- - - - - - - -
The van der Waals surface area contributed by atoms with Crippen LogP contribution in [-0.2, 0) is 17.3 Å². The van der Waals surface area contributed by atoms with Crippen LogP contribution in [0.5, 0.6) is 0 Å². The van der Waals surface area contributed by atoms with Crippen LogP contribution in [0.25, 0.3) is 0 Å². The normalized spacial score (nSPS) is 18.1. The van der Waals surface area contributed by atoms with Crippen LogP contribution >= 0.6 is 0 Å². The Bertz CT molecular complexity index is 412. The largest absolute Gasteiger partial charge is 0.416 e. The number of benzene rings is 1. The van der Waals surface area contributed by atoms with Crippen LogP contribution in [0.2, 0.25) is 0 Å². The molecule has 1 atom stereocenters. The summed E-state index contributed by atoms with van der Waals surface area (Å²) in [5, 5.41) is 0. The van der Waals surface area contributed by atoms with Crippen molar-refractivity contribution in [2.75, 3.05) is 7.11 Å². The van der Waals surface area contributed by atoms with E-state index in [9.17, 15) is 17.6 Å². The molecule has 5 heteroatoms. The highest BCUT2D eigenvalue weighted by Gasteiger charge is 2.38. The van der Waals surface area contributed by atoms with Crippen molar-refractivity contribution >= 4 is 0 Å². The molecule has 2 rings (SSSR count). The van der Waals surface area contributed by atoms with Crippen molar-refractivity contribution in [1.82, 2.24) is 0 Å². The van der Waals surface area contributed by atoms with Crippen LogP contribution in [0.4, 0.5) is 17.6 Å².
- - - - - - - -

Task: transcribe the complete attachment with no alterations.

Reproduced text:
The van der Waals surface area contributed by atoms with Crippen LogP contribution in [-0.2, 0) is 17.3 Å². The van der Waals surface area contributed by atoms with Crippen LogP contribution in [0.5, 0.6) is 0 Å². The van der Waals surface area contributed by atoms with Crippen LogP contribution in [0.25, 0.3) is 0 Å². The normalized spacial score (nSPS) is 18.1. The van der Waals surface area contributed by atoms with Crippen LogP contribution >= 0.6 is 0 Å². The Bertz CT molecular complexity index is 412. The largest absolute Gasteiger partial charge is 0.416 e. The number of benzene rings is 1. The van der Waals surface area contributed by atoms with Crippen LogP contribution in [0.2, 0.25) is 0 Å². The molecule has 1 atom stereocenters. The summed E-state index contributed by atoms with van der Waals surface area (Å²) in [5, 5.41) is 0. The van der Waals surface area contributed by atoms with Crippen molar-refractivity contribution in [2.75, 3.05) is 7.11 Å². The van der Waals surface area contributed by atoms with E-state index in [9.17, 15) is 17.6 Å². The molecule has 5 heteroatoms. The highest BCUT2D eigenvalue weighted by Gasteiger charge is 2.38. The van der Waals surface area contributed by atoms with Crippen molar-refractivity contribution >= 4 is 0 Å². The molecule has 2 rings (SSSR count). The van der Waals surface area contributed by atoms with Crippen molar-refractivity contribution in [1.82, 2.24) is 0 Å². The van der Waals surface area contributed by atoms with Crippen LogP contribution in [0.4, 0.5) is 17.6 Å².